The Alphabet XIs: L

  • February 10, 2012 | Matt H | Opinion

 

This team would have few doubts about their ability to bowl sides out cheaply; the top order would also be expected to score plenty of runs in most conditions – although the tail is rather long. There weren’t many candidates who would feel unlucky to be omitted, although we have already reinforced our mailbox in expectation of emails from disgruntled Gloucestershire fans outraged at the lack of Jon Lewis.

  1. Bill Lawry (Australia 1961-1971) 67 Tests 5234 runs @ 47.15 A typical Australian opener, who was indefatigable in defence. A fine record and respected captain of country who still attempts to commentate on television at the age of 75. Fancies pigeons.
  2. Justin Langer (Australia 1993-2007) 105 Tests 7696 runs @ 45.27 After eight Tests in four years, Langer returned firstly at No.3 and then No.1 in the order and became one of the most successful compiler of runs of his era. Scored 23 Test centuries.
  3. Brian Lara (West Indies  1990-2006) 131 Tests 11953 runs @ 52.88 Anyone who watched cricket in the 1990s and early 2000s must surely be in awe of Brian Charles Lara. His 501*, 400* and 375 speak for themselves, though the way he scored his runs was as impressive as their magnitude. At times he batted just miraculously.
  4. *Clive Lloyd (West Indies 1966-1985) 110 Tests 7515 runs @ 46.67 Giant, bespectacled batsman who oversaw the transition of the West Indies from a good team to the best in the world. Also one of the first stars of limited-overs cricket. Would surely flourish captaining this team.
  5. VVS Laxman (India 1996-2012) 134 Tests 8781 runs @ 45.97 At last, a right-hander; on his day (usually against Australia), Laxman could be considered one of the finest stroke-makers of recent times. Although most of his career has been alongside Rahul Dravid and Sachin Tendulkar, his feats are rarely overlooked.
  6. +Denis Lindsay (South Africa 1963-1970) 19 Tests 1130 runs @ 37.66, 57 catches, 2 stumpings Scorer of three Test centuries, all of which came in one home series against Australia in 1966/67. In the same series he held 24 catches. In one match he tried to hook, but top edged the ball onto his bare forehead, fell down unconscious and was caught and bowled; yet in the next innings, he hooked three sixes on his way to 81. Only three South Africans have more dismissals than him.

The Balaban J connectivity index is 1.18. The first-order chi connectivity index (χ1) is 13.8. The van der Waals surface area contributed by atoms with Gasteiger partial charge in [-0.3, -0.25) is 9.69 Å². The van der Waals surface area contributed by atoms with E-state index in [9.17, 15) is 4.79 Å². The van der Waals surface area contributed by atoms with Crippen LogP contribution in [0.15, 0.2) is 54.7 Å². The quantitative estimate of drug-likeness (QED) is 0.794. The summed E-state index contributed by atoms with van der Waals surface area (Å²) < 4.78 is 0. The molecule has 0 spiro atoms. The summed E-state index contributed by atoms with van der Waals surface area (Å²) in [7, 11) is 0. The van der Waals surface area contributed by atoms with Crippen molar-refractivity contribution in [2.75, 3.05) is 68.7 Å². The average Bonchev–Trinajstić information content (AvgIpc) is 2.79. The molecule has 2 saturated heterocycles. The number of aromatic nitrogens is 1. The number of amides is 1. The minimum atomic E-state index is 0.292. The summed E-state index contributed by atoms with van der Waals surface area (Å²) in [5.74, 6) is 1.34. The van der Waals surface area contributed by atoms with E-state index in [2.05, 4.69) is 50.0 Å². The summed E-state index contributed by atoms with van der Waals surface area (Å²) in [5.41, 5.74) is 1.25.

7. Ray Lindwall (Australia 1946-1960) 61 Tests 1502 runs @ 21.15, 228 wickets @ 23.03 Leader of the attack during the 1948 Invincibles tour of England, Lindwall was described as the first modern quick bowler: after him came Fred Trueman, Wes Hall et al. He mastered the use of the bouncer, using it sparingly as a threat. More than 40% of his victims were bowled.
  8. Brett Lee (Australia 1999-2008) 76 Tests 1452 runs @ 20.15, 310 wickets @ 30.81 Widely-liked fast bowler who burst onto the international scene in 1999-00. Despite several injuries, he was a vital component of the dominant Australian team, before becoming leader of the attack once Glenn McGrath and Jason Gillespie retired.
  9. Jim Laker (England 1948-1959) 46 Tests 676 runs @ 14.08, 193 wickets @ 21.24 68 overs, 27 maidens, 19 wickets, 90 runs. Those are Laker’s figures from the fourth Test match against Australia in 1953. Even without that Old Trafford performance, he would be considered one of the most effective off-spinners that have played the game, certainly for England.
  10. Dennis Lillee (Australia 1971-1984) 70 Tests 905 runs @ 13.71, 355 wickets @ 23.92 At the time of his retirement, Lillee was the leading wicket-taker in Test cricket. He would have had the chance to taken even more if it weren’t for a serious spine injury in 1973 and World Series Cricket at the end of that decade. Simply awesome.
  11. George Lohmann (England 1886-1896) 18 Tests 213 runs @ 8.87, 112 wickets @ 10.75 Medium-paced bowler who could move the ball in either direction and at times was almost unplayable. His bowling average is the lowest of all Test match bowlers (at least those who bowled regularly). Died at the age of 36 from tuberculosis.

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